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Old 05-12-2014, 10:31 PM   #8
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By all means let us know how this approach works out. I woild like to know more about PCMs than just how to tune and bench flash them:

Click the image to open in full size.
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Old 05-13-2014, 08:36 AM   #9
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If your ecu is bad then flashing a tune is not gonna solve anything. And if you do get a tune flashed in, you might have trouble getting through state inspection with it in there. As far as tuners go, you might be better off just buying a flash tuner along with a used ecu from a different GT. You can find GT ECUs for like around $100 if you look around.
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Nadia - 2010 Camaro LS3 2SS/RS: SLP Blackwing, K&N Air Filter, SLP Under Drive Pulley, VMax TB, OBX 1-7/8 LTs with HF Cats, OBX 3" Cat-Back, Custom Predator Tune!!
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Old 05-13-2014, 09:36 AM   #10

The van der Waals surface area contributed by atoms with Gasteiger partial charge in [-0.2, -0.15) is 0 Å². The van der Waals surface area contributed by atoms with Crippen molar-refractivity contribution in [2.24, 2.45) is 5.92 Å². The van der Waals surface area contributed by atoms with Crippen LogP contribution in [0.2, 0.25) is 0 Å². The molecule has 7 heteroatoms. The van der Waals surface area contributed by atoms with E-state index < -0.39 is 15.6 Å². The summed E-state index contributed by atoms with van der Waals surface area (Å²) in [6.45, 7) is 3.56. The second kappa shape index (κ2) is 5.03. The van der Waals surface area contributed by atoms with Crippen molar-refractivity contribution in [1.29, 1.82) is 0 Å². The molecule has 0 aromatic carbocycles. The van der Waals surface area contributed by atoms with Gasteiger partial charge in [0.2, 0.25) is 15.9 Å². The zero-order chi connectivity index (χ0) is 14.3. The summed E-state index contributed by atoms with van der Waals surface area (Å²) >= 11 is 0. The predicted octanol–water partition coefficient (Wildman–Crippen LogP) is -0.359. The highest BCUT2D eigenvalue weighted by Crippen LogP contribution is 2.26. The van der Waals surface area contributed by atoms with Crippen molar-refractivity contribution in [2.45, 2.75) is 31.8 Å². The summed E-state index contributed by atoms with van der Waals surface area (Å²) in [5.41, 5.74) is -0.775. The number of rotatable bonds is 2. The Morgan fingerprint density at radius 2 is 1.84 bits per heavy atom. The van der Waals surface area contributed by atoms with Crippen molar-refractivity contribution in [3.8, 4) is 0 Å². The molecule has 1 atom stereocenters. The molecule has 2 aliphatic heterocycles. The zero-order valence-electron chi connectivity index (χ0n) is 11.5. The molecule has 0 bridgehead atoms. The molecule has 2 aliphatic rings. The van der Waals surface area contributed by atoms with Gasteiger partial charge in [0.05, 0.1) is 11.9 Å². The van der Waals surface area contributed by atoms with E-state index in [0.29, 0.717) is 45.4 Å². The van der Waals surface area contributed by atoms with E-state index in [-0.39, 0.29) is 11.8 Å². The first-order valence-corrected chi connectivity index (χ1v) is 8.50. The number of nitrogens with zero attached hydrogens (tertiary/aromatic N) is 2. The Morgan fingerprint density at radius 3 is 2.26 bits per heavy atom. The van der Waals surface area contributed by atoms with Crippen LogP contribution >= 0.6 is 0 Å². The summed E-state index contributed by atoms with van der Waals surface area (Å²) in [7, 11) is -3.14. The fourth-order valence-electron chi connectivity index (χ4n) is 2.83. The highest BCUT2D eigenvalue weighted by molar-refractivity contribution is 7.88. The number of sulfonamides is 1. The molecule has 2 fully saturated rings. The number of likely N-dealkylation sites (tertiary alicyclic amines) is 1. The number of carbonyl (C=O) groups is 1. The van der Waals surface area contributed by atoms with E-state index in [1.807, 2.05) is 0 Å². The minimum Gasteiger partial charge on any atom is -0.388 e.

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Quote:
It is common on older/high mileage GTs that the generator's output becomes electrically "noisy", creating all sorts of EMI and RFI spikes in the vehicle's electrical system that can "glitch" the PCM. It may still be charging the battery and test "OK" if that is it was tested for; an oscillscope is needed to test for excessive EMI/RFI...
A scope in the best tool to look for noise, but you can sometimes find problems with a good quality DMM. You use the lowest AC range across the battery or alternator and compare the reading with a known good car with the same meter and same voltage range. Ideally there will be no AC voltage in either location. This test may show that you have a problem, but a low reading on a DMM does not prove that your alternator is noise free.
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Old 05-13-2014, 09:36 AM